Kalman Balogh Gypsy Cimbalom Band - Live in Germany
Kálmán Balogh is probabky the best known cimbalom player in the world, having toured everywhere and played in a variety of settings and styles. His Gypsy Cimbalom Band has never been more energetic than on this live concert recording, collaborating with classical, jazz and folk musicians in a program of traditional tunes transformed into artful, modern dance music that he calls Gypsy Jazz.

Eletfa - Gyokereink (Our Roots)
US based Hungarian band preserves the roots for a new generation, bringing the music, stories and dances of eastern Europe to life

Eletfa - Szep Szivarvany (Beautiful Rainbow)
Focused on the voice of Natalia Zagyva, this CD is a collection of village folk songs with instrumental accompaniment by Kalman Ocsi Magyar and the Elefta ensemble.

Kalman Magyar - Exposed
The noted Hungarian musicians steps out of his usual role as ambassador of Hungarian village music to show off not only his musicianship but also his diverse musical interests, in a recording of Hungarian, Romanian, Balkan and Gypsy songs. Kalman performs all the parts on this studio recording, and impresses throughout.

Dallam-Dougou - New Destiny
A unique ensemble of African and European-American musicians, who merge the dougou (place) of west African with the dallam (melody) of Hungary to create a new musical sound completely imaginary and completely original.

Kiss Ferenc - Sounds of seven towers
Features the a decade-plus of programme music pieces composed by Ferenc Kiss. Among others we can hear the world-famous composition written for the Hungarian Pavilion, which was designed by Imre Makovecz for the Expo 1992 in Seville; the accompanying music written for the folk-dance gala programme at the Szeged Open Air Festival; some music excerpts to the dance choreographies by Jolán Foltin and other rarities.

Janos Sipos - In the wake of Bartok in Anatolia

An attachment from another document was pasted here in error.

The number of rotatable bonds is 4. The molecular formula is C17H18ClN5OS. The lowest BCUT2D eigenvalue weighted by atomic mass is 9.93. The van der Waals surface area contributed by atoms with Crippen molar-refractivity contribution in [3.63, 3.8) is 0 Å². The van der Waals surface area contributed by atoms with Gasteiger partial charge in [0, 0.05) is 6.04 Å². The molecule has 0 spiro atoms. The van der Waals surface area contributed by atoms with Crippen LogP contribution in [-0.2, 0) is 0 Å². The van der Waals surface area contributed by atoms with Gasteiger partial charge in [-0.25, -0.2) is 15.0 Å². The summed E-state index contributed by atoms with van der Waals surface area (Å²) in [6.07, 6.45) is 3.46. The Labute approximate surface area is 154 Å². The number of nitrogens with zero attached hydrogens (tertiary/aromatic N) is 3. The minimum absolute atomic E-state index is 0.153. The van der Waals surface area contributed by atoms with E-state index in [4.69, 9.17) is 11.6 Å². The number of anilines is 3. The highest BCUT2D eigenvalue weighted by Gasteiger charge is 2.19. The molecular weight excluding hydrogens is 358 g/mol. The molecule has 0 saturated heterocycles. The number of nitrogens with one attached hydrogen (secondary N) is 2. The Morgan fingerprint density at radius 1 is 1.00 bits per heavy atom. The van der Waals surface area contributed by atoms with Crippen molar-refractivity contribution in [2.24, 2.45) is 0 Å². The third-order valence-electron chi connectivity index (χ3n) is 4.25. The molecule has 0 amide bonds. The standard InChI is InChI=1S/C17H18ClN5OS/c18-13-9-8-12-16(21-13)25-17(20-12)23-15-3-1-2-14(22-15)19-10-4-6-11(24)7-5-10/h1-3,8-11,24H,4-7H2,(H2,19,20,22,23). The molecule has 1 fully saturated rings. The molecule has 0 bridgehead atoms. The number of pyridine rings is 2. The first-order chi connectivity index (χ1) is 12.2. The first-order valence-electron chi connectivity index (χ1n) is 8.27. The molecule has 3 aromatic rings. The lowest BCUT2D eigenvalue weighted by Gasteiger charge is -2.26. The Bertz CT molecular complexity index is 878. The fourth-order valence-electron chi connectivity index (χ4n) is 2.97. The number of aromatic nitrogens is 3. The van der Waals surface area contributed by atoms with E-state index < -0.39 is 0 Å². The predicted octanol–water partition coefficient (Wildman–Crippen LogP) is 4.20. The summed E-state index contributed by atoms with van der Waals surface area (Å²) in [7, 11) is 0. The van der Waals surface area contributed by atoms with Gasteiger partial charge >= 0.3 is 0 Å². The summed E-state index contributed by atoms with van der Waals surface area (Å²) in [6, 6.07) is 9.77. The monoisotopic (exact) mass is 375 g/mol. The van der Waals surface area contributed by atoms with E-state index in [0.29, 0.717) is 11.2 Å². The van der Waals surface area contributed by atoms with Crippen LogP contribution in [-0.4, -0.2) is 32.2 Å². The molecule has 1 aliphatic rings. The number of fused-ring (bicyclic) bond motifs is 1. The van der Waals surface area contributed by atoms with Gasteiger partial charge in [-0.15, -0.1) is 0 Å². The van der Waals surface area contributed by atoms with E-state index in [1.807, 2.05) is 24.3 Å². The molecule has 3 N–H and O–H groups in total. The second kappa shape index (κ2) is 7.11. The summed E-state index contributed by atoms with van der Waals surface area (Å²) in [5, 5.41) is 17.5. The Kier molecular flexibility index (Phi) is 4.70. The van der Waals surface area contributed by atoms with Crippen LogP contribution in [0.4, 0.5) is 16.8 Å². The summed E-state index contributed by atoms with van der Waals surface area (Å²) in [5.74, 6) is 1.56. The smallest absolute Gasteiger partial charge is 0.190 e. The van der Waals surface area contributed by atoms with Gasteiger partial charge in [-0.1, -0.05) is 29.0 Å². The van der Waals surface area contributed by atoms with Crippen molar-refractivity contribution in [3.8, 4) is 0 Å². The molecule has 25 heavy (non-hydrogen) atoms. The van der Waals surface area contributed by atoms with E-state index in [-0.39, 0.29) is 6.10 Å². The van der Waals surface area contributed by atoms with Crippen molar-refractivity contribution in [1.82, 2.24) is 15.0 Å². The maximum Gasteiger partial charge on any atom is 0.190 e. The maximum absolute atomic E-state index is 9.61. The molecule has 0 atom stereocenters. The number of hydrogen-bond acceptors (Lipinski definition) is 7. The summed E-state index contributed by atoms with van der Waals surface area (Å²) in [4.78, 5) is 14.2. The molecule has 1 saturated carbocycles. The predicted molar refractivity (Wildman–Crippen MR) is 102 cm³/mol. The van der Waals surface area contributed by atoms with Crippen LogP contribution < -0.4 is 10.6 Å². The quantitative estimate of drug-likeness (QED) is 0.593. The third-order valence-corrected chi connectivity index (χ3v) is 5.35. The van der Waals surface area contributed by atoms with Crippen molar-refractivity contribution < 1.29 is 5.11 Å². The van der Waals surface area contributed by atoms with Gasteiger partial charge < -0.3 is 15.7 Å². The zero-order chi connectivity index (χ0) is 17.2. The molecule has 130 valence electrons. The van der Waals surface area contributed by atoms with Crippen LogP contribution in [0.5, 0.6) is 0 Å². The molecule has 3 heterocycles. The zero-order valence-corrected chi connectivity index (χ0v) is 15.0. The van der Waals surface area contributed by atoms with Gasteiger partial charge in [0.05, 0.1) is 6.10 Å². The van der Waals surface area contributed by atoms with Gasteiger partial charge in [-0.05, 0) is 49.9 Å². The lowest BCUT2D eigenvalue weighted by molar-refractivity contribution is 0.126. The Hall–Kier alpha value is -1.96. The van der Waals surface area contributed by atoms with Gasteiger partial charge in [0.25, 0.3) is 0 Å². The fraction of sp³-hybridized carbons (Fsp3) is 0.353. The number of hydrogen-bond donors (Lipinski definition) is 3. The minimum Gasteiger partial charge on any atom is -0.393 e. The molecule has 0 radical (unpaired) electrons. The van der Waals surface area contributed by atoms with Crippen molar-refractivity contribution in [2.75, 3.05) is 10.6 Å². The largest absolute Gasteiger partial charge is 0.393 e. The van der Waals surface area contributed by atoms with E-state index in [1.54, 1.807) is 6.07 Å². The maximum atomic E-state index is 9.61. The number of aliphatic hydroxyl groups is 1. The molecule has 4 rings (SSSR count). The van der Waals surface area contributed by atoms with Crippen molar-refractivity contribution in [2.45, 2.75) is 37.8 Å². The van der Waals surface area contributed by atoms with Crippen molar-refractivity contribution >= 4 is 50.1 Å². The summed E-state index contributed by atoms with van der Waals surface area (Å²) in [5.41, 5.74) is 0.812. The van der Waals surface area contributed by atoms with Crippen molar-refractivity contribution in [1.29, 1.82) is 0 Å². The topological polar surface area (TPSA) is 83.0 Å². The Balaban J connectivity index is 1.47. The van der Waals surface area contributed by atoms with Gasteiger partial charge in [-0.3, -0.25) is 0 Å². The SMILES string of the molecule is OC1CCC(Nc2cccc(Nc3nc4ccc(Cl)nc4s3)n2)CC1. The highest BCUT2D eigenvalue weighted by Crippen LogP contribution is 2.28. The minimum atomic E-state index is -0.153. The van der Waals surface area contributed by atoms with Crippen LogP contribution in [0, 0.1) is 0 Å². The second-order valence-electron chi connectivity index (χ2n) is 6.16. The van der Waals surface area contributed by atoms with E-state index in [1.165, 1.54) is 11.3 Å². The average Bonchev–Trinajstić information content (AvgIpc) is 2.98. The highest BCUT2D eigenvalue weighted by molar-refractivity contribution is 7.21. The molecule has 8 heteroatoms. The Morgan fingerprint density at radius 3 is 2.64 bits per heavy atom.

Traditional music collected near Adana

various artists - Sereny Magyaros
Whistle music from Moldavia, Hungary

Ferenc Kiss - Cigany Torveny / Romani Kris (Gypsy Law)
Music from the film by Bence Gyongyossy

Dresch Quartet - Tul a Vizen
More brilliant jazz from Hungary, deep in traditional roots, high on the creative scale. featureing Mihaly Dresch on saxophone, flutes, cimbalom, and vocals, with an ensemble of drums, bass and Ferenc Kovacs on violin and trumpet

Dresch Dudas Mihaly Quartet - Reveszem, Reveszem
Jazz quartet explores Hungarian folk themes

Budapest Klezmer Band - Train 7.40
Besides traditional Jewish compositions, the album contains pieces from the Budapest production of'Fiddler on the roof'.

Kovács Ferenc - Magony
A solo album by the violin soloist of Djabe, Kalman Balogh's Gypsy Cimbalom Band and Dresh Quartet.

The Danubians - The Danubians
Amy Denio, Pavel Fajt, Csaba Hajnoczy and Gaby Kenderesi

Bela Szakcsi Lakatos and Miklos Lukacs - Check it out, Igor
Béla Szakcsi Lakatos, piano and Miklós Lukács on cimbalom offer some wild and far-ranging improvised musical duests drawing on the musical grammar of Roman and Hungarian Gypsy tradition, classical keyboard from the Baroque to Bartók, and jazz styles from barrelhouse to bebop to Braxton. Challenging doesn't begin to describe it!

Transsylvanians - Igen!
They call it 'Hungarian speedfolk' and it does have velocity. This mostly-acoustic ensemble's high-octane brand of folk encompasses the eastern and western with ease and attitude.

Zsaratnok - The Balkan Move
Nicola Parov and his ensemble from Hungary

various artists - Csillagok, Csillagok (Stars, stars)
Subtitled 'Celebration Of Hungarian Music,' it is surely a party, with an excellent cast of contributors including Éva Korpás, Ági Szalóki, Róbert Lakatos, Mihály Dresch, Ferenc Kovács, Kálmán Balogh and many others, in a set of songs given personal settings by the artists

Szaloki Agi - Lament
Ági Szalóki sings music from folk songs originate from Moldva and Gyimes (from the Hungarian/Romanian border), accompanied by saxophone, percussion, guitar, bass and piano, in modern, jazz-like but not jazz-bound settings that are personal and unique.

Balogh Kálmán and Gipsy Cimbalom Band - Aroma
2003 release by Hungary's best known player of the hammer-dulcimer (cimbalom), accompanied by a stellar group of musicians on guitar, bass, violins, horns, derbouka and vocals. Stellar, as always.

Elmer Balasz Group - Around the world
The Hungarian drummer and his ensemble of piano, bass, guitar and percussion in a set of jazz based on Hungarian roots, with Mihály Dresch on flute, David Yengibarjan on accordion, and vocalists Gábor Winand and Henriett Czerovszky.

Mihaly Dresch Quartet - Árgyélus
Hungarian saxophonist and compoer Mihály Dresch 's 2007 release. The artist says: I have the feeling that people today are missing a kind of organic musical culture based on a clear overview of a system, typical for example of traditional Indian music or the Transylvanian music of our ancestors. Yet it would seem that at present we are unable to create a new musical system at this level, so we try, piecemeal fashion, to tack together the systems we consider important. The result of this 'piecing together' is inevitably a fragmentary culture. Listen